International Space Station Is Getting More Parking Spaces

NASA astronauts have completed the first of three spacewalks that will open up new docking ports for future crew transports.

By Evan Thomas | February 22, 2015

If you think hunting for a parking space at the mall is bad, try finding one at the International Space Station.

ISS crew members have just finished the first of three spacewalks that will free up more room for docking spacecraft in the future.

"Commander Barry Wilmore and flight engineer Terry Virts just started installing 233 meters (or 764 feet) of new cabling to connect two new parking spaces for the station." (Video via BBC)

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Wilmore and Virts worked on Harmony, which is one of the station's utility nodes. It's loaded with power and communications gear, and connector ports for other modules or docked spacecraft.

But first, they had to get there from an airlock on the other side of the ISS, and doing work in space is about as far from a walk in the park as you can get. NASA carefully plans out each move astronauts make outside the station. All told, they spent six hours and 41 minutes on the job.

The new adapters themselves will arrive at the station later this year. They'll serve as parking slots for spacecraft from SpaceX and Boeing.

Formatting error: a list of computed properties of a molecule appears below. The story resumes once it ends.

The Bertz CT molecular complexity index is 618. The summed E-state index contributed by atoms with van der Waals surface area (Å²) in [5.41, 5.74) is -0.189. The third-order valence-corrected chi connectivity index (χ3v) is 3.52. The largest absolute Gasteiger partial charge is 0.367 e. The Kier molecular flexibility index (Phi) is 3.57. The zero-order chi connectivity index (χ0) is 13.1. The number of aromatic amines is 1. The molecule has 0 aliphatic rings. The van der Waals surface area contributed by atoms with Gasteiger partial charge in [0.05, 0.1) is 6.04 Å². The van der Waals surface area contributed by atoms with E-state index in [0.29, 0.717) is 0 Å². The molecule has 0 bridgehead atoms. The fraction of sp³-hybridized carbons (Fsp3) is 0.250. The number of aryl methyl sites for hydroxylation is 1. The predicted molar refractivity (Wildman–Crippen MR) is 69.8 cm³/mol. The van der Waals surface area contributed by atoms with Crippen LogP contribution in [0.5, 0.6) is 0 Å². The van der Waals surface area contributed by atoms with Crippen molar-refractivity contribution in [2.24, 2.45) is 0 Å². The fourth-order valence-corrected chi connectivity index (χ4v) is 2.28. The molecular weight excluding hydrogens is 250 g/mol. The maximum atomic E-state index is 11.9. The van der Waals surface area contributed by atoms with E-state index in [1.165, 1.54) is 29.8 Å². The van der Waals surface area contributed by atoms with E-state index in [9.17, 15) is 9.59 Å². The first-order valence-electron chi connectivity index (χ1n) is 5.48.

SpaceX's Dragon 2 and Boeing's CST-100 are part of NASA's commercial crew program, an initiative to bring NASA's manned launches back to the U.S.

The last manned mission from U.S. soil was the launch of the space shuttle Atlantis in July 2011. It was the final flight of NASA's shuttle program. (Video via NASA)

Since then, NASA astronauts have hitched rides aboard Russian rockets, where a round-trip seat costs more than $75 million.

Manned launches from U.S. facilities are expected to be at least a bit cheaper when they start in 2017: NASA’s mission budget breaks down to about $70 million per seat.

But the ISS has to get its docking rings first. The next maintenance spacewalk is planned for Wednesday, Feb. 25.

This video includes images from NASA and Daniel Oines / CC BY 2.0.

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